Agriculture 2022: will the dream come true?
The strategy for doubling farmer incomes will differ from state to state, and from one region to another even within a state
After two consecutive years of drought, in 2014-15 and 2015-16, farmers of many crops were hit by low market prices in several states in 2016-17. In view of widespread discontent, there is a sense of urgency about addressing their issues. Therefore, the conference organized by the ministry of agriculture and farmers welfare on 19-20 February 2018 to prepare a strategy for doubling farm income by 2022 has rightly generated enormous media attention. Though we do not know the exact recommendations made by the seven groups on subjects concerning agriculture, Prime Minister Narendra Modi rightly emphasized four ideas: reducing the cost of inputs, ensuring remunerative prices, reducing wastage at the farm level and creating alternative sources of income.
Agriculture is subject to a lot of uncertainties, ranging from rainfall and pest attacks to market prices. Even within states, there is enormous variation in agro-climatic conditions, extent of irrigation, penetration of roads, proximity to markets, and availability of credit through banking infrastructure. In Uttar Pradesh (UP), for example, western UP farmers have access to irrigation and banking infrastructure and are close to a large market in the National Capital Region. They grow sugar cane, rice and wheat, for which they are assured a fair price as almost the entire production of sugar cane is bought by sugar mills and rice and wheat are procured by the government. Despite the delay in payment of sugar cane sold to sugar mills, farmers continue with sugar cane as they are assured of a fair price. The agriculture in seven districts of Bundelkhand in UP, however, is mostly unirrigated, farmers have smaller holdings, and do not have easy access to a large consuming market.
The requirements of Punjab’s agriculture may have little in common with agriculture in Maharashtra or Bihar. Therefore, the strategy for doubling farmer incomes will differ from state to state, and from one region to another even within a state. The annual income of a farm household in Punjab in 2013 (70th-round National Sample Survey) was Rs2,17,450 while in Bihar it was only Rs44,172. It is clear that doubling farmer incomes in Punjab is not only much more difficult but will also require a completely different strategy than in Bihar.
Due to repeated announcements of the government’s intention to double farmer incomes by 2022, expectations have gone up everywhere, without any realistic assessment of what is possible in the short term in each state. Therefore, as we move closer to 2022, this subject will be even more hotly debated. In March 2015, the government had set up a task force under Arvind Panagariya, which submitted its report that year itself, but the report has not been made public. Based on this report, NITI Aayog member Ramesh Chand published, in December 2015, a paper, Raising Agricultural Productivity And Making Farming Remunerative For Farmers, in which several useful recommendations were made. The NITI Aayog also set up a similar task force for states and did prepare reports in which state-specific recommendations were made. Here we examine action taken on three major recommendations.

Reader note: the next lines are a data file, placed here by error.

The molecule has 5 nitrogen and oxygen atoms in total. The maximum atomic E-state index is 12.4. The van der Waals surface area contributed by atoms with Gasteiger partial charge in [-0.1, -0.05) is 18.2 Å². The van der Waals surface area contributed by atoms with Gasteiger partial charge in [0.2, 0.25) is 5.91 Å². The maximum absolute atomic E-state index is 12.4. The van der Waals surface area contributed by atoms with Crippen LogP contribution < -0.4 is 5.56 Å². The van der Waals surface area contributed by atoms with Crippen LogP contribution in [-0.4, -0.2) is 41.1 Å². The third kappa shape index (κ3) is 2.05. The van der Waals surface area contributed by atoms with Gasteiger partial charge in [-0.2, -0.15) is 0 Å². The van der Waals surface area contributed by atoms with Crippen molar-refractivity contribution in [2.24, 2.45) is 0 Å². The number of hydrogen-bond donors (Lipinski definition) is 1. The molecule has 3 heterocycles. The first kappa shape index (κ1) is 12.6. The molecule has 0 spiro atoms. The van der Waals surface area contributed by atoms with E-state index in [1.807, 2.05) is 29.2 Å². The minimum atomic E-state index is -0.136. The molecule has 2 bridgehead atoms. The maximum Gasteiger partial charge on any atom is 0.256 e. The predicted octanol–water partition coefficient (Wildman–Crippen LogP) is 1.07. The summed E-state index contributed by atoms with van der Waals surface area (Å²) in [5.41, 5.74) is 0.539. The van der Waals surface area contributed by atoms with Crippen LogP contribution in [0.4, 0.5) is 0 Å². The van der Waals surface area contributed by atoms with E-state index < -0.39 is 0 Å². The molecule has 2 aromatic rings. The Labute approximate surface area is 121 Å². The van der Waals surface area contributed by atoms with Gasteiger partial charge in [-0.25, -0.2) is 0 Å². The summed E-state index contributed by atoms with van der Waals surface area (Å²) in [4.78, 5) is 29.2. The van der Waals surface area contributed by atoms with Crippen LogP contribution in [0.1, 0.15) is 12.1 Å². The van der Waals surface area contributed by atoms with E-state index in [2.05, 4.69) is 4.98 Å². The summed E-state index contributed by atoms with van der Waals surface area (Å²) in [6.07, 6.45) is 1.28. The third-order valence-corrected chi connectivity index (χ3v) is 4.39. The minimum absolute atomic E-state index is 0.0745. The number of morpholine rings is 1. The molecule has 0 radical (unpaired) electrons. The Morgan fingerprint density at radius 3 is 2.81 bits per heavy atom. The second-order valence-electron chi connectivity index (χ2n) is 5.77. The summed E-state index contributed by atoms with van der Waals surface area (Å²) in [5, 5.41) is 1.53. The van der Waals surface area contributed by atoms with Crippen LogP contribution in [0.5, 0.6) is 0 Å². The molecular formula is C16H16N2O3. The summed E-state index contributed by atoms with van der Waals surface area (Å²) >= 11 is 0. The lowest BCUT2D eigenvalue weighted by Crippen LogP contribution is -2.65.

The very first point in the paper was the wasteful use of water for irrigation. The micro-irrigation fund of Rs5,000 crore announced in the 2017 budget has not yet taken off and wasteful practices in the use of water continue in most areas, especially in the northern states. Even in Punjab, we do not see any action on the emerging water crisis. Several ideas put forward by experts continue to be discussed in conferences but state and centre have not taken a single decision which would make a real difference to the wasteful use of water. Not learning anything from Punjab’s water crisis, Telangana has recently announced free electricity for farmers. Israeli agriculture experts visiting India express amazement at our lack of a sense of emergency towards the emerging water crisis in India’s food bowl.
The task force recommended that a model land leasing law be prepared by NITI Aayog. An expert committee on land leasing submitted its report to the NITI Aayog in March 2016. A model law has since been circulated to states but they seem to have ignored it and we do not hear much about it from the Union ministry of rural development, which deals with the subject of land leasing.
Another important recommendation made by the task force was to consider price deficiency payment (PDP) to ensure that farmers receive remunerative prices. This has been tried in Madhya Pradesh (MP) in kharif 2017 and the results have not been very encouraging. The market price of some crops, particularly urad, continued to be much lower than the minimum support price (MSP) in MP, yet only 42% of urad production was brought to the mandis to avail of the benefit. In his budget speech, Union finance minister Arun Jaitley has announced that NITI Aayog will examine various alternatives to ensure MSP to farmers. One hopes that the matter will be accorded the highest priority as the rabi crop is only weeks away.
Several useful and innovative ideas would surely have been recommended by the “Agriculture-2022: Doubling Farmers’ Incomes” conference. It would be a good idea to persuade at least a few states to put them into practice without waiting for the next conference. 2022 is not as distant as it sounds.
Siraj Hussain is visiting senior fellow at ICRIER.